“It’s very dangerous—too dangerous,” said Seyobou. “Sometimes I have made it into lorries, but then they find you and make you get off. Once I got on a lorry I thought was going to England, but it went to Paris and I had to make my way back here.” 

Some do make it across. But every day sees dozens walking disappointed back to the Jungle, or limping with injuries from the lorry that got away.

The migrants will do anything to avoid the attentions of the police. But with scarce resources and nowhere to go, people group with others of their own nationality for safety. 

A mass brawl broke out between Eritrean and Sudanese people in front of the TV cameras last week. In these circumstances the most remarkable thing is that this kind of thing doesn’t happen more often.

That it doesn’t is testament to the determination and solidarity that even the notorious CRS riot cops haven’t been able to break.

The mayor of Calais is a right wing Tory and the region is fast becoming a heartland for the fascist National Front. 

A bunch of Nazis tried to call out the people of the town under the slogan “Save Calais” last week—they only mustered a few hundred.

But there is also solidarity from at least some people in Calais. There are also pro-migrant activists, and several dozen volunteers who work hard to support them. 

Benoit works with the charity Auberge des Migrants. It takes turns with another charity, Salam, to feed 700 people every day.

“There isn’t the generalised hostility that the media portray—I’d say about a third of the population support the migrants, and a larger number at least feel sorry for them,” Benoit told Socialist Worker.

“But the hostility is real, both towards the migrants and the people who support them, and there are altercations. People say that they wouldn’t come if we didn’t feed them. I’ve not been attacked physically, but verbally certainly.”

There was outrage last week when a 15 year old volunteer for the moderate pro-migrant organisation Calais Ouverture et Humanite was beaten up while leaving school.

Things haven’t been always this bad. The worse the provision for migrants gets, the greater the visible chaos and poor hygiene for the racists to point to. 

And the provision has been getting steadily worse for years.

The Red Cross Sangatte Centre was closed down. Other projects had their funding denied, or facilities targeted by arsonists. Squatted buildings then came to offer the best protection—and the police drove people out.

Bernard, a volunteer from Britain, said, “If this was somewhere else it would be reported in humanitarian terms—about what help people need. If they had fled into Jordan or Lebanon there would be refugee camps to provide for their needs.

“But because they are here, there is only the political question of how to get rid of them. The logic is to make sure they have absolutely nothing in the hope that will stop them coming.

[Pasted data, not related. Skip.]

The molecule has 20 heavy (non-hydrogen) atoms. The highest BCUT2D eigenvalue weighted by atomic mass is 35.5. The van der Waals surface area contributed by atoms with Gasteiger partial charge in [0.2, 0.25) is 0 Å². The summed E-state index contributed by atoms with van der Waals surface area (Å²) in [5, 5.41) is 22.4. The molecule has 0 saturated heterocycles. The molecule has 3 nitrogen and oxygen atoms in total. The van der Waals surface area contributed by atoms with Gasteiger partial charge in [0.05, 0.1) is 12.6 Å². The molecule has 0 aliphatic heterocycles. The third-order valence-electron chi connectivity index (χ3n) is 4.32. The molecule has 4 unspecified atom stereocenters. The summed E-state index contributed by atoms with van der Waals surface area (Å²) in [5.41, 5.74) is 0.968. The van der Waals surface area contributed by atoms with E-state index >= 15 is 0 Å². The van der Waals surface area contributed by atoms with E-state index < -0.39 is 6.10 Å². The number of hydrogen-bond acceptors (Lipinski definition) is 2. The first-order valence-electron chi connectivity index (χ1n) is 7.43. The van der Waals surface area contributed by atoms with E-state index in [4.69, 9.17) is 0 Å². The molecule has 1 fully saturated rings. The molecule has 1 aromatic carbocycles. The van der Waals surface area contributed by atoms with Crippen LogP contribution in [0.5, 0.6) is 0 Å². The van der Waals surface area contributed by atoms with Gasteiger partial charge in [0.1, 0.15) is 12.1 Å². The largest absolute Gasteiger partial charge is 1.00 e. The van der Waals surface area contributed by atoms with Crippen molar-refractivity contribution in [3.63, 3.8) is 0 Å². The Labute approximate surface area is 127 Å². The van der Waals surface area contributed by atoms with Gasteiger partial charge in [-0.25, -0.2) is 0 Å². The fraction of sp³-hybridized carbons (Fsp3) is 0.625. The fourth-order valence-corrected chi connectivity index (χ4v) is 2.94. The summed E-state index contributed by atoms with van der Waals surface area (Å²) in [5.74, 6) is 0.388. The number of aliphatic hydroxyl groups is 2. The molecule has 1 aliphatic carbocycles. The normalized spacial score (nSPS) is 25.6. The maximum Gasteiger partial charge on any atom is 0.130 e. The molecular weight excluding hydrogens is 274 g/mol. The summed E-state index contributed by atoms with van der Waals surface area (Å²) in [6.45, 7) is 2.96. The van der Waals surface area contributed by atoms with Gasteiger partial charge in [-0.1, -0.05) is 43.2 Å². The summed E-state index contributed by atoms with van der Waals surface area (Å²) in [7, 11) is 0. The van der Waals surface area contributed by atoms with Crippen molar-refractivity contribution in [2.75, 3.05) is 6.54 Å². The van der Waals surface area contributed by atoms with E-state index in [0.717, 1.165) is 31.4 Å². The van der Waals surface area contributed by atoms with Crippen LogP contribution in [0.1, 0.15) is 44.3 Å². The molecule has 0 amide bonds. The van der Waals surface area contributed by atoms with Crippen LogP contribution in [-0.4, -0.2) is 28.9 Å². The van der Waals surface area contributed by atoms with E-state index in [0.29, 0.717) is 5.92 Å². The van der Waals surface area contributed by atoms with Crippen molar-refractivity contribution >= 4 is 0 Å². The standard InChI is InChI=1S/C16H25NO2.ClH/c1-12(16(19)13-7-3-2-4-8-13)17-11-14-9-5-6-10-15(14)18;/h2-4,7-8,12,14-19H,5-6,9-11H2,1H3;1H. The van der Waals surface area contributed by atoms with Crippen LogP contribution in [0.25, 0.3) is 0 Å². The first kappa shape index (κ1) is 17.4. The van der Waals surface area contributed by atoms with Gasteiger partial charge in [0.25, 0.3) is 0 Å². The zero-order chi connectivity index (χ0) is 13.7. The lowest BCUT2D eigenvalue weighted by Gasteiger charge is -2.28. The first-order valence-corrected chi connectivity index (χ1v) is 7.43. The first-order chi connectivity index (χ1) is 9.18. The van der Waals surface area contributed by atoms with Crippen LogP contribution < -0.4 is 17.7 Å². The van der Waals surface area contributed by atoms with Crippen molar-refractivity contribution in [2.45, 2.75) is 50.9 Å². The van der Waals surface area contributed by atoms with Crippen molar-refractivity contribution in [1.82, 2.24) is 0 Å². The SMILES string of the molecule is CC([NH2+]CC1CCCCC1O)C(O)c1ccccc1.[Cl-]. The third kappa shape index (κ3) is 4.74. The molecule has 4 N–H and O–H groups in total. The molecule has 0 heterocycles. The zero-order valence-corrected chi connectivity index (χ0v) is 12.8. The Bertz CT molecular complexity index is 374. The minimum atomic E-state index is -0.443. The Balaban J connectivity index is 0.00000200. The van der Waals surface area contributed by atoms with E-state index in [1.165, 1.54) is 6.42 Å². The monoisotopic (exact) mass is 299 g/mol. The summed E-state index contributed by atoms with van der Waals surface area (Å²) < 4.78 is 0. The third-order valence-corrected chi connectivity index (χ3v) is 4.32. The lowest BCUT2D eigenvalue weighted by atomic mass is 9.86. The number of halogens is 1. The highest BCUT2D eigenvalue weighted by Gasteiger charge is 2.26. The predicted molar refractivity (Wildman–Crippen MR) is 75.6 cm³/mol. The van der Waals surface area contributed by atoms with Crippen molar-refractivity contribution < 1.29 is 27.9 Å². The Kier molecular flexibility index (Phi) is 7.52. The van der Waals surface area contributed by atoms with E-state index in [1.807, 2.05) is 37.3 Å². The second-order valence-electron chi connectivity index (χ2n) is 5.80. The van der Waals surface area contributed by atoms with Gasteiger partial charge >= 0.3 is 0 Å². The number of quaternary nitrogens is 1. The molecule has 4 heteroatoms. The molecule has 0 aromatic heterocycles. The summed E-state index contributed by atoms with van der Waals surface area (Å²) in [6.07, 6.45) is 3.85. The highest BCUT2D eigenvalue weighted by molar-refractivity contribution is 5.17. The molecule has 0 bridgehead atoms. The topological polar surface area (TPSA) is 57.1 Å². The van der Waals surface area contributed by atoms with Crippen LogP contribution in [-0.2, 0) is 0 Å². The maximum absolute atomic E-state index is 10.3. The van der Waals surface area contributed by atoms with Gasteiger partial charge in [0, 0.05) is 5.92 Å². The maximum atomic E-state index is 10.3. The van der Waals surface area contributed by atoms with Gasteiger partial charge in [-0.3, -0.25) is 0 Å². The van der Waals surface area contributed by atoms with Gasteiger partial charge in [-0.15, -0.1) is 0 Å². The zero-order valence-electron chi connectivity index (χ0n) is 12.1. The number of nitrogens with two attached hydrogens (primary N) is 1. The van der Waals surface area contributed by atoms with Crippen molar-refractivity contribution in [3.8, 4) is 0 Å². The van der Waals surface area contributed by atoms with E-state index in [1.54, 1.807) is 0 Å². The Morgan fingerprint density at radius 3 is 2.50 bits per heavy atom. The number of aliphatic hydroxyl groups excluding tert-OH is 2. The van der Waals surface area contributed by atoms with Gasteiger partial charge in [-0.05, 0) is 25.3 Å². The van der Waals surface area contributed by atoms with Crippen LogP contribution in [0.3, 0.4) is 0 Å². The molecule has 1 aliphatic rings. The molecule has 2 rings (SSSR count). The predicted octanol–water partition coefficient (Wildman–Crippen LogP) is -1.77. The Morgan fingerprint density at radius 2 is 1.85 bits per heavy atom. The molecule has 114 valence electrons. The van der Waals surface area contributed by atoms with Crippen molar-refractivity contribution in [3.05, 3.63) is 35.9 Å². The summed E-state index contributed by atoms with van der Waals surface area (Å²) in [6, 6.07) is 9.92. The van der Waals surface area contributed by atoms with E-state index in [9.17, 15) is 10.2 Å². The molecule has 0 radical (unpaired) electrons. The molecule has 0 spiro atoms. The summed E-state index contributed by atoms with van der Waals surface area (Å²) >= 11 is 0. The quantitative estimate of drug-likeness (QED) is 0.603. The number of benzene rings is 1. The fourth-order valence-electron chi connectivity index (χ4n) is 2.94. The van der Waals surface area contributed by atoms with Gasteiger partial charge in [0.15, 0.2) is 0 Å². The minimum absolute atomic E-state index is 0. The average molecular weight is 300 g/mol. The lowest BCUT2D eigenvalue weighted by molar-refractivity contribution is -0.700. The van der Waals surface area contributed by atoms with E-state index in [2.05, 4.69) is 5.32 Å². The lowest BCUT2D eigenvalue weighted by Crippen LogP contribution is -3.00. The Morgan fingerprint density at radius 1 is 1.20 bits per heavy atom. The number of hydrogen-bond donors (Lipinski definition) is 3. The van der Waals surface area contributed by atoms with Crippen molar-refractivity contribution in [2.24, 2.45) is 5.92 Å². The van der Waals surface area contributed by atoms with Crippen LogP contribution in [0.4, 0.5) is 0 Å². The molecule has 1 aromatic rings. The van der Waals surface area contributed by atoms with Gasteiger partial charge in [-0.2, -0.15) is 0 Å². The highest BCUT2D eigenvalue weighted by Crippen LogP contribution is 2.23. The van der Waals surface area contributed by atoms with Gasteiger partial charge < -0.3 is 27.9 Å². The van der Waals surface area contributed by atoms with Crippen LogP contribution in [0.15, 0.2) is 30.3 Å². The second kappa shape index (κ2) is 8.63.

“How are you supposed to explain it to a man who’s too ill to stand up after sleeping out in the rain with nothing to eat?”

The French authorities have done a lot to make life in Calais as bleak as possible. But ultimately this is a problem made in Britain.

“What’s shocking for us is that this border exists at all,” said Christian from Auberge des Migrants. “Perhaps in Britain you think this is normal. 

“But in France if you want to go to Germany, Spain or any other country there is nothing like this. People can come and go.”

Britain already pays millions towards Calais’s border security. Every new measure increases the cost to us—and the danger to migrants already risking their lives.

But in the efforts to chase Ukip votes and stir up racial division in the working class, politicians of all the main parties are united in trying to deny them a chance. 

And as long as this continues, fences will only keep growing higher.

What we think: Migrants are welcome here

Our rulers say it is vital we keep migrants out because they will be a burden on Britain

These migrants tend to be young and want to work. Rich parasites have no problem getting into Britain wherever they come from

Most are trying to get to Britain because of family connections or because they speak some English

Migrants didn’t cause the shortages of housing, hospitals and school places in Britain. Cuts from the government and a refusal to put in rent controls or build council housing did

Bosses will always try and use migrant workers to undercut wages. The way to stop this is to defend wages for all. Where migrants are encouraged to join unions, wages can rise for all. 

Office and hospital cleaners in London—many of them migrants—have been at the sharp end of a fight for a living wage in hospitals, schools, and on the London Underground

Living conditions in Britain have got worse for most people, but this has nothing to do with migrants. It is down to the economic crisis created by the Tories and their banker friends  

Poor migrants tend to come from the world’s flashpoints. When Socialist Worker visited the Calais camp in 2009, most of the refugees were from Afghanistan, Somalia, Eritrea, Iran, the Gaza Strip, Kurdistan and Darfur in western Sudan